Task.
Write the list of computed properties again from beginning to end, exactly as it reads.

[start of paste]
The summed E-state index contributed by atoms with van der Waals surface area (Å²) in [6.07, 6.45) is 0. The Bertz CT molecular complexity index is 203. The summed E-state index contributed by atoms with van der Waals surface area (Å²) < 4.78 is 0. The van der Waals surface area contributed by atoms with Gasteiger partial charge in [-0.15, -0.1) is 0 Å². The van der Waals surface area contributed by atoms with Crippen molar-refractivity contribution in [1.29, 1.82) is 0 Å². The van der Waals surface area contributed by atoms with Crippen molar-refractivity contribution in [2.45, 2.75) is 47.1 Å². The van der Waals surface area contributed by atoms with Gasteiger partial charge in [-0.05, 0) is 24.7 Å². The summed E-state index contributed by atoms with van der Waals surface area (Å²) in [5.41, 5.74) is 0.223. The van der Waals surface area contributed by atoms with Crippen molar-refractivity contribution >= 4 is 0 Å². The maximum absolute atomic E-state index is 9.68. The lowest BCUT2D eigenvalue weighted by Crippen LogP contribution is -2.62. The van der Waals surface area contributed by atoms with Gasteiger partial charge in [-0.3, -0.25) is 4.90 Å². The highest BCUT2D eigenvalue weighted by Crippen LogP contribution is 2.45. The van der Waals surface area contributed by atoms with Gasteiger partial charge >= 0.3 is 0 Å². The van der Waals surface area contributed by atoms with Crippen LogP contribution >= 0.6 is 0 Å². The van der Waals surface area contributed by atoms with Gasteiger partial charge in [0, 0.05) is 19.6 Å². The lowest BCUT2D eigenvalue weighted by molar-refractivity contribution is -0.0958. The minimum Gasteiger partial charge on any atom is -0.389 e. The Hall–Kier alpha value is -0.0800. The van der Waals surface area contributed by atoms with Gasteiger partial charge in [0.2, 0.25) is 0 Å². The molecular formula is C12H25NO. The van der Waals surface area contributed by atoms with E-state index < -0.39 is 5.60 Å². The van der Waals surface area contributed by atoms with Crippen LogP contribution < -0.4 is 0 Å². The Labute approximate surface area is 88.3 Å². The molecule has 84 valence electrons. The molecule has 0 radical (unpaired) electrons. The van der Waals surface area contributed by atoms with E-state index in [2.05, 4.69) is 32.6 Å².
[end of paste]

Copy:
The summed E-state index contributed by atoms with van der Waals surface area (Å²) in [6.07, 6.45) is 0. The Bertz CT molecular complexity index is 203. The summed E-state index contributed by atoms with van der Waals surface area (Å²) < 4.78 is 0. The van der Waals surface area contributed by atoms with Gasteiger partial charge in [-0.15, -0.1) is 0 Å². The van der Waals surface area contributed by atoms with Crippen molar-refractivity contribution in [1.29, 1.82) is 0 Å². The van der Waals surface area contributed by atoms with Crippen molar-refractivity contribution in [2.45, 2.75) is 47.1 Å². The van der Waals surface area contributed by atoms with Gasteiger partial charge in [-0.05, 0) is 24.7 Å². The summed E-state index contributed by atoms with van der Waals surface area (Å²) in [5.41, 5.74) is 0.223. The van der Waals surface area contributed by atoms with Crippen molar-refractivity contribution >= 4 is 0 Å². The maximum absolute atomic E-state index is 9.68. The lowest BCUT2D eigenvalue weighted by Crippen LogP contribution is -2.62. The van der Waals surface area contributed by atoms with Gasteiger partial charge in [-0.3, -0.25) is 4.90 Å². The highest BCUT2D eigenvalue weighted by Crippen LogP contribution is 2.45. The van der Waals surface area contributed by atoms with Gasteiger partial charge >= 0.3 is 0 Å². The van der Waals surface area contributed by atoms with Crippen LogP contribution >= 0.6 is 0 Å². The van der Waals surface area contributed by atoms with Gasteiger partial charge in [0, 0.05) is 19.6 Å². The lowest BCUT2D eigenvalue weighted by molar-refractivity contribution is -0.0958. The minimum Gasteiger partial charge on any atom is -0.389 e. The Hall–Kier alpha value is -0.0800. The van der Waals surface area contributed by atoms with Gasteiger partial charge in [0.2, 0.25) is 0 Å². The molecular formula is C12H25NO. The van der Waals surface area contributed by atoms with E-state index < -0.39 is 5.60 Å². The van der Waals surface area contributed by atoms with Crippen LogP contribution < -0.4 is 0 Å². The Labute approximate surface area is 88.3 Å². The molecule has 84 valence electrons. The molecule has 0 radical (unpaired) electrons. The van der Waals surface area contributed by atoms with E-state index in [2.05, 4.69) is 32.6 Å².